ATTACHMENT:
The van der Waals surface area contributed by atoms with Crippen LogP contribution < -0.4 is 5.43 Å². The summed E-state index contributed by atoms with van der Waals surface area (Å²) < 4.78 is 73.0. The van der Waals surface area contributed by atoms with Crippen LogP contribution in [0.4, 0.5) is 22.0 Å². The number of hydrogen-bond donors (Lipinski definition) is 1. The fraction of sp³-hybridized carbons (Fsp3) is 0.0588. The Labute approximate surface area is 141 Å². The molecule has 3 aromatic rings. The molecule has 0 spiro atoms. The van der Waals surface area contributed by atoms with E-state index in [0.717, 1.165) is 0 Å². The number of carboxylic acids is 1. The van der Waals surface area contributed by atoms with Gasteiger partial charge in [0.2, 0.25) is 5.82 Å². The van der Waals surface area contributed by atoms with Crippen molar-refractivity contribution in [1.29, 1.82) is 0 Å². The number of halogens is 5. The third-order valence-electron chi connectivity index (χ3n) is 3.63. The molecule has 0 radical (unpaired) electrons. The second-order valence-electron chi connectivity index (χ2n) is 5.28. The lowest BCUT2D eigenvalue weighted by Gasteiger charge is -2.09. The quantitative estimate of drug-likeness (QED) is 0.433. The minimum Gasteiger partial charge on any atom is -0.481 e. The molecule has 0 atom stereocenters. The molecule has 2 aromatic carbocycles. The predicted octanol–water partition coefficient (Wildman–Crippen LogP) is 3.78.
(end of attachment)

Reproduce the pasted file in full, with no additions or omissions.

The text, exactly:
The van der Waals surface area contributed by atoms with Crippen LogP contribution < -0.4 is 5.43 Å². The summed E-state index contributed by atoms with van der Waals surface area (Å²) < 4.78 is 73.0. The van der Waals surface area contributed by atoms with Crippen LogP contribution in [0.4, 0.5) is 22.0 Å². The number of hydrogen-bond donors (Lipinski definition) is 1. The fraction of sp³-hybridized carbons (Fsp3) is 0.0588. The Labute approximate surface area is 141 Å². The molecule has 3 aromatic rings. The molecule has 0 spiro atoms. The van der Waals surface area contributed by atoms with E-state index in [0.717, 1.165) is 0 Å². The number of carboxylic acids is 1. The van der Waals surface area contributed by atoms with Gasteiger partial charge in [0.2, 0.25) is 5.82 Å². The van der Waals surface area contributed by atoms with Crippen molar-refractivity contribution in [1.29, 1.82) is 0 Å². The number of halogens is 5. The third-order valence-electron chi connectivity index (χ3n) is 3.63. The molecule has 0 radical (unpaired) electrons. The second-order valence-electron chi connectivity index (χ2n) is 5.28. The lowest BCUT2D eigenvalue weighted by Gasteiger charge is -2.09. The quantitative estimate of drug-likeness (QED) is 0.433. The minimum Gasteiger partial charge on any atom is -0.481 e. The molecule has 0 atom stereocenters. The molecule has 2 aromatic carbocycles. The predicted octanol–water partition coefficient (Wildman–Crippen LogP) is 3.78.